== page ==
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We only have so much time...


Many of us have been sold on this idea that setting aside time to practice each week is all it takes to become the musician you've always dreamed of. The truth is a little more complicated: Some ways of practicing are better than others, particularly once you've reached a certain level. If you really want to make strides, stop winging it and structure your practice sessions in ways that work. 

At Soundfly, we often reference the idea of deliberate practice, which was developed and promoted by Swedish psychologist K. Anders Ericsson, an expert on expertise. Here are some of the core ideas:

1. Create highly specific practice goals for yourself

I studied jazz piano growing up. After a certain stage of my development, I noticed that even though I was practicing every day, I was no longer improving. Why? Because I was actually just using my practice sessions to play around on stuff I already knew. Repetition, it turns out, doesn't necessarily lead to improvement, especially if it starts to feel automatic. 

One way to tackle this is to create specific practice goals for yourself. "Practice this piece" or "write a new song" are too vague and broad. Instead, try setting goals like "play the melody of the A section three times without a mistake," or "write 5 different melodies that could serve as a chorus melody." Small, specific targets will help you focus and stay motivated. 

2. Focus on the areas where you need the most work

The other key element of deliberate practice is making sure that you structure those practice goals around the areas where you need the most work. The best learning happens on the edge of your comfort zone. This is why good teachers or coaches (or Soundfly Mentors) can be so effective — they help you identify those areas that you might not have been able to identify yourself just yet.

3. Vary and "interleave" your practice

When practicing those weak spots, it can also be helpful to shake up how you practice them through variation and something called interleaving. This basically means not spending too long on a single task, but learning things in parallel.

For instance, trying to master a new song with your band? Rather than just playing it on repetition for an hour, play it once or twice focusing on the weak spots, then move on to the next song for a bit. Then, come back to it again and focus on the spots in need of work again. Mixing it up in this way has been shown to make the learning stick more over the long term. 

4. Eliminate all distractions

Phone: off. Laptop: in another room. Eat: before you start playing.

As we talked about above, the best learning happens when you're fully engaged, not when you're on autopilot. We're in the Golden Age of Distractions, and the endless stream of notifications, emails, news alerts, and cat memes will only take you farther and farther away from time-efficient practicing. 

You already know this — we all know this — but it bears repeating because it's really, really hard to get right. 

5. Don't forget to schedule time for fun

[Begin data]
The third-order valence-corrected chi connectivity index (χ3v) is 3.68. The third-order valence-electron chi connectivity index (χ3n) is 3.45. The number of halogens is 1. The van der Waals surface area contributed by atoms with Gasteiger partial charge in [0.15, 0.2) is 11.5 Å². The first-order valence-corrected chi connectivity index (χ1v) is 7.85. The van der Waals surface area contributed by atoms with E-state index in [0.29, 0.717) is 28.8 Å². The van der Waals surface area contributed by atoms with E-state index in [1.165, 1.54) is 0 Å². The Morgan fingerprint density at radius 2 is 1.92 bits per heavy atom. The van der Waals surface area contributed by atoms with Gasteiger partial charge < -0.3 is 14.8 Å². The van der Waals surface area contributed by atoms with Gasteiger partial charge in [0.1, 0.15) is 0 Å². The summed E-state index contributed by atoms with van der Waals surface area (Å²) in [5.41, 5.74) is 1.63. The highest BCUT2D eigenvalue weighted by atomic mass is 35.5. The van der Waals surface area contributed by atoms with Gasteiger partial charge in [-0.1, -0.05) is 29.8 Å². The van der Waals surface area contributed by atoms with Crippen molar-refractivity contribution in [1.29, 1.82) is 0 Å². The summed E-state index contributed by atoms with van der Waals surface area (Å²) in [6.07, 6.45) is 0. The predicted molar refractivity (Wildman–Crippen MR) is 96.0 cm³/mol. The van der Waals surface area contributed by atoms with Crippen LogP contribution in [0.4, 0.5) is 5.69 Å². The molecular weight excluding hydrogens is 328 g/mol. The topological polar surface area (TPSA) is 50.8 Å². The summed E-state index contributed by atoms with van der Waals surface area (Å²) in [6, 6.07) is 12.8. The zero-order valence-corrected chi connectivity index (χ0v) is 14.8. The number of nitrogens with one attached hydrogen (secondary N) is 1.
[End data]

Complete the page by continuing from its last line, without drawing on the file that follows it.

Does all this mean that you should never just grab your ax and wail along to an Allman Brothers jam? No way. Make sure you're creating time to do what made you fall in love with music in the first place — just be honest with yourself about how much improvement that's supporting. 

Even though we need to be super-engaged when practicing new skills, it's actually just as important that we allow our brains to shut off, something called diffuse mode, to process the new things we're learning. Jamming in between focused sessions can be a great way to do that! 

If you want more resources for structuring your practice sessions, reply to this email and let's chat! Thanks to Patrick Maguire for helping out with this email!

Ian Temple, CEO & Founder

Here's what we're talking about on Flypaper this week. 
25 Times Accountants Appear in Rap Songs
Often it's paired in rhyme with “countin’,” as in bills, stacks, and parmesan. But sometimes rappers will pair the word with “mountains,” which is fun.
A Few More Resources on Practicing
The topic of smart practicing obviously means a lot to us. So over the years, we've written about the topic a handful of times on our blog, Flypaper. Here are some of our favorite resources!
Your challenge this week:
Write a chord progression heavy on 9ths

Ariana Grande's use of ninth intervals in both her vocal topline melody and the harmonic structure of "no tears left to cry" is an enormously clever device. Because this song shifts between a minor tonality (A minor) and its parallel major (A major), using the 9th scale degree on top of a simple triad (to create an Add9 chord) helps to make those transitions easier since the 9th (and 2nd) interval note remains the same. And not only that, 9ths make any old dull chord sound full, complex, and nuanced in a super hip way!

Write a chord progression heavy on the use of 9ths and record it however you can. Feel free to go the extra mile and try switching tonalities as well! 

There's always a Mainstage session right around the corner (next one starts Sept. 4), so share your new, sexy chord progression with us and earn a cuddly discount on your next mentor-guided course — or just for the fun of it!
San Francisco-based Mainstage student Ritwik Deshpande records as ALLSMILES. He's taken a bunch of Soundfly's free courses and is now plunging deep into Beat Making in Ableton Live. Influenced by artists as diverse as Flying Lotus, Arca, Tim Hecker, and more, we think he's already got a pretty good thing going!  

Check out his latest beat, entitled "We did not get what we wanted and it was alright."

Take me to a random article in the archives, please. Okay!

Anything you'd like to learn in an upcoming Soundfly Weekly issue? Send us an email and let us know!

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